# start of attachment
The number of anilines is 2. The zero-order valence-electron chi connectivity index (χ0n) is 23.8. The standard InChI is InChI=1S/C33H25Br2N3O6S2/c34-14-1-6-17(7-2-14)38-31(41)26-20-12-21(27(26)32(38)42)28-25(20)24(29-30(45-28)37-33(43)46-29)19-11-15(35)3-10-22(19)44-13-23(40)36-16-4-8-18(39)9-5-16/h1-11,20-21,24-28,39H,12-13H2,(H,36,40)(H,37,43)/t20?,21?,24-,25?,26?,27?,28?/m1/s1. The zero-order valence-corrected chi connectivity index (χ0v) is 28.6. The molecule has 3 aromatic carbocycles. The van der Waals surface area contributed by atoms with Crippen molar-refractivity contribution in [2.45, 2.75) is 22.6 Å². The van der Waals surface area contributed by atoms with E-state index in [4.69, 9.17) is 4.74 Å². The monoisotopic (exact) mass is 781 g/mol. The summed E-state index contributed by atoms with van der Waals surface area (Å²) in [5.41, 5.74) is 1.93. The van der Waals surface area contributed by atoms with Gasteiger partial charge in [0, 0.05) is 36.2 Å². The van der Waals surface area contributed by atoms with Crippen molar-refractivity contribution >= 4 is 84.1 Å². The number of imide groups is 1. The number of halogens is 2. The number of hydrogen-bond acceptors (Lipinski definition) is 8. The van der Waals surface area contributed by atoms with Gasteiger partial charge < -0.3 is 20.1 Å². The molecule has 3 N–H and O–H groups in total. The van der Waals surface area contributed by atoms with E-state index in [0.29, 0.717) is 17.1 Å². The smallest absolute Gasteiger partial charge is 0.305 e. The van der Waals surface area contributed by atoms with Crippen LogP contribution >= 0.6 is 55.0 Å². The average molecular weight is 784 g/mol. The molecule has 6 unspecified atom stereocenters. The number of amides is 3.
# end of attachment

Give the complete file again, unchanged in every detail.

The number of anilines is 2. The zero-order valence-electron chi connectivity index (χ0n) is 23.8. The standard InChI is InChI=1S/C33H25Br2N3O6S2/c34-14-1-6-17(7-2-14)38-31(41)26-20-12-21(27(26)32(38)42)28-25(20)24(29-30(45-28)37-33(43)46-29)19-11-15(35)3-10-22(19)44-13-23(40)36-16-4-8-18(39)9-5-16/h1-11,20-21,24-28,39H,12-13H2,(H,36,40)(H,37,43)/t20?,21?,24-,25?,26?,27?,28?/m1/s1. The zero-order valence-corrected chi connectivity index (χ0v) is 28.6. The molecule has 3 aromatic carbocycles. The van der Waals surface area contributed by atoms with Crippen molar-refractivity contribution in [2.45, 2.75) is 22.6 Å². The van der Waals surface area contributed by atoms with E-state index in [4.69, 9.17) is 4.74 Å². The monoisotopic (exact) mass is 781 g/mol. The summed E-state index contributed by atoms with van der Waals surface area (Å²) in [5.41, 5.74) is 1.93. The van der Waals surface area contributed by atoms with Gasteiger partial charge in [0, 0.05) is 36.2 Å². The van der Waals surface area contributed by atoms with Crippen molar-refractivity contribution >= 4 is 84.1 Å². The number of imide groups is 1. The number of halogens is 2. The number of hydrogen-bond acceptors (Lipinski definition) is 8. The van der Waals surface area contributed by atoms with Gasteiger partial charge < -0.3 is 20.1 Å². The molecule has 3 N–H and O–H groups in total. The van der Waals surface area contributed by atoms with E-state index in [0.29, 0.717) is 17.1 Å². The smallest absolute Gasteiger partial charge is 0.305 e. The van der Waals surface area contributed by atoms with Crippen LogP contribution >= 0.6 is 55.0 Å². The average molecular weight is 784 g/mol. The molecule has 6 unspecified atom stereocenters. The number of amides is 3.